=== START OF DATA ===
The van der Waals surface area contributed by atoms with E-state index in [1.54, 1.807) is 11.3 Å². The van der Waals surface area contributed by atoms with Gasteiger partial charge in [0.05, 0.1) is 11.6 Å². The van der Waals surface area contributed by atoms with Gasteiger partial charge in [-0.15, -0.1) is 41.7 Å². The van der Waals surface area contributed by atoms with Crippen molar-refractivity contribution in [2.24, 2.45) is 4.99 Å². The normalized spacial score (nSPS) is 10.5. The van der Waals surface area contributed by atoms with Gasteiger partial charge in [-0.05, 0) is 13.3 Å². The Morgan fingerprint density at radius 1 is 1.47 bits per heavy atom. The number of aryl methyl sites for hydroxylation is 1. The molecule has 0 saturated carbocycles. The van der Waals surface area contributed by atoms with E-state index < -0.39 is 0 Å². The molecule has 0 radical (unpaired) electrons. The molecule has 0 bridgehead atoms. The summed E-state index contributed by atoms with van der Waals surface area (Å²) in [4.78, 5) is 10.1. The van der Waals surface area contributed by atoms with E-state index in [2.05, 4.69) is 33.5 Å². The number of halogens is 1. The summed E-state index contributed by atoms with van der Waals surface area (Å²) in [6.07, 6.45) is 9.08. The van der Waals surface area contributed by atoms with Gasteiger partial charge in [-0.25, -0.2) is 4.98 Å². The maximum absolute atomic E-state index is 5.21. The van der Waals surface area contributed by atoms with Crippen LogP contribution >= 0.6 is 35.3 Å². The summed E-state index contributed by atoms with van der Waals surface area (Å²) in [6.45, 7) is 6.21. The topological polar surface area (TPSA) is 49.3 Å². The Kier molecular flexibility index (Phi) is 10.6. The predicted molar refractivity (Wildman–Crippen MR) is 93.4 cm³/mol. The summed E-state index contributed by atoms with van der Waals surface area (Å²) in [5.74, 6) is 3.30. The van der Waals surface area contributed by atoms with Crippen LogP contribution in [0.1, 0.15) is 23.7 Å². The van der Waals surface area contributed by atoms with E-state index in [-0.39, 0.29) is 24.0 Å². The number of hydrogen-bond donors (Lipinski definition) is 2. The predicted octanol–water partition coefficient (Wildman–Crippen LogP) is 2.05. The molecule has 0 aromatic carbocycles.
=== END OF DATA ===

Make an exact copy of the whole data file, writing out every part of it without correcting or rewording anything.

The van der Waals surface area contributed by atoms with E-state index in [1.54, 1.807) is 11.3 Å². The van der Waals surface area contributed by atoms with Gasteiger partial charge in [0.05, 0.1) is 11.6 Å². The van der Waals surface area contributed by atoms with Gasteiger partial charge in [-0.15, -0.1) is 41.7 Å². The van der Waals surface area contributed by atoms with Crippen molar-refractivity contribution in [2.24, 2.45) is 4.99 Å². The normalized spacial score (nSPS) is 10.5. The van der Waals surface area contributed by atoms with Gasteiger partial charge in [-0.05, 0) is 13.3 Å². The Morgan fingerprint density at radius 1 is 1.47 bits per heavy atom. The number of aryl methyl sites for hydroxylation is 1. The molecule has 0 saturated carbocycles. The van der Waals surface area contributed by atoms with E-state index < -0.39 is 0 Å². The molecule has 0 radical (unpaired) electrons. The molecule has 0 bridgehead atoms. The summed E-state index contributed by atoms with van der Waals surface area (Å²) in [4.78, 5) is 10.1. The van der Waals surface area contributed by atoms with E-state index in [2.05, 4.69) is 33.5 Å². The number of halogens is 1. The summed E-state index contributed by atoms with van der Waals surface area (Å²) in [6.07, 6.45) is 9.08. The van der Waals surface area contributed by atoms with Gasteiger partial charge in [-0.25, -0.2) is 4.98 Å². The maximum absolute atomic E-state index is 5.21. The van der Waals surface area contributed by atoms with Crippen LogP contribution >= 0.6 is 35.3 Å². The summed E-state index contributed by atoms with van der Waals surface area (Å²) in [6.45, 7) is 6.21. The topological polar surface area (TPSA) is 49.3 Å². The Kier molecular flexibility index (Phi) is 10.6. The predicted molar refractivity (Wildman–Crippen MR) is 93.4 cm³/mol. The summed E-state index contributed by atoms with van der Waals surface area (Å²) in [5.74, 6) is 3.30. The van der Waals surface area contributed by atoms with Crippen LogP contribution in [0.1, 0.15) is 23.7 Å². The van der Waals surface area contributed by atoms with E-state index in [-0.39, 0.29) is 24.0 Å². The number of hydrogen-bond donors (Lipinski definition) is 2. The predicted octanol–water partition coefficient (Wildman–Crippen LogP) is 2.05. The molecule has 0 aromatic carbocycles.